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In 1972, Singer and Nicholas put forward the “Fluid Mosaic Model” of membrane structure in which a mosaic protein molecules floats in a fluid lipid bilayer. This model is proposed that membrane is made up of lipid and protein but the protein does not form a continuous layer covering both sides of the membrane as proposed by Danielli and Davson.

The phospholipids are arranged in a bilayer, with their polar, hydrophilic phosphate heads facing outwards, and their non-polar, hydrophobic fatty acid tails facing each other in the middle of the bilayer. This hydrophobic layer acts as a barrier to all but the smallest molecules, effectively isolating the two sides of the membrane. Different kinds of membranes can contain phospholipids with different fatty acids, affecting the strength and flexibility of the membrane, and animal cell membranes also contain cholesterol linking the fatty acids together and so stabilising and strengthening the membrane.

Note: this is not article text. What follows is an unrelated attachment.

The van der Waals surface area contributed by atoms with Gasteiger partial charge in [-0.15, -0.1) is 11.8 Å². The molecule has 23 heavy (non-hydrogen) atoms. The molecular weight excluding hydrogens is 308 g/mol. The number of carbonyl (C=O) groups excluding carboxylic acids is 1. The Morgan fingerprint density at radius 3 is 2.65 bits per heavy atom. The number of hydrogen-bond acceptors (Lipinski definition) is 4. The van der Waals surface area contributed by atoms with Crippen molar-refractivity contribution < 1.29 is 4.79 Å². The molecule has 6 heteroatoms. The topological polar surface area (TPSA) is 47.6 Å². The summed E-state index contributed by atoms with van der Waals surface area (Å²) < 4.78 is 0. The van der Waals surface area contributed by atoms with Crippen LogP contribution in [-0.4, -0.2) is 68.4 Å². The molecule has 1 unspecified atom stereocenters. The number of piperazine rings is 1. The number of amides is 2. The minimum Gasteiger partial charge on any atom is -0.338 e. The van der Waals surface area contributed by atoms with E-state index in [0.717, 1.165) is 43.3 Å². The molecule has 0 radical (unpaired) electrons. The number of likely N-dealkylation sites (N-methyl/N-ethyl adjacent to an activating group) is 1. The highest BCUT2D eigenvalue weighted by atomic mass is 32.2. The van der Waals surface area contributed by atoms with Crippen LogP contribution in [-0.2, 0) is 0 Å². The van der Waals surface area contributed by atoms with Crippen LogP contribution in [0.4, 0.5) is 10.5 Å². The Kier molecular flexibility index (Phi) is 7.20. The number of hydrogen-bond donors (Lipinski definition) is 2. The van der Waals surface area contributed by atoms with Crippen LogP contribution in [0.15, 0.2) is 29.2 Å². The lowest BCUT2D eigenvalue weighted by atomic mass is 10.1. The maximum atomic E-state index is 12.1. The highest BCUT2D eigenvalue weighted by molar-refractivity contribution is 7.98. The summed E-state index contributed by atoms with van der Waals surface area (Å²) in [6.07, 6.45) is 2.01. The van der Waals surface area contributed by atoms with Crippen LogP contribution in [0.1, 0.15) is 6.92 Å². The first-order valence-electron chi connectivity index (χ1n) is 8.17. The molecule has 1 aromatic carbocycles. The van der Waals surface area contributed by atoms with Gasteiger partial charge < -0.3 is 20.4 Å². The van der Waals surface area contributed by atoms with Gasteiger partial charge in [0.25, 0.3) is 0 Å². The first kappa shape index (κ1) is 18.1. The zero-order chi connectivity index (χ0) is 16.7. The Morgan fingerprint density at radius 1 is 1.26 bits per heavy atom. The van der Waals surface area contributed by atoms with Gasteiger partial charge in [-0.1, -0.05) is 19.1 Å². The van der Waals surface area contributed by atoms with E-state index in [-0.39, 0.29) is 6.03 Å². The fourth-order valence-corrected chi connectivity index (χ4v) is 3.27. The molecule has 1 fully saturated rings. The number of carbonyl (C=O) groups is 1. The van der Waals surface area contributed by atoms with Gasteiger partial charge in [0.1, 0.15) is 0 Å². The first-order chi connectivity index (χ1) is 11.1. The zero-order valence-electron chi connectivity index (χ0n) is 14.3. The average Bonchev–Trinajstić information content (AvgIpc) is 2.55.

In mosaic model the protein molecules are either partially (peripheral protein) or wholly embedded (integral protein). Some of these proteins that float, consist of pores that allow the passage of particular molecules or ions through the membrane. In absence of these pores, the polar molecules could be difficult to cross the membrane.
According to this model, the membrane structure is not static, the lipid molecule linked to one another only by weak bond.


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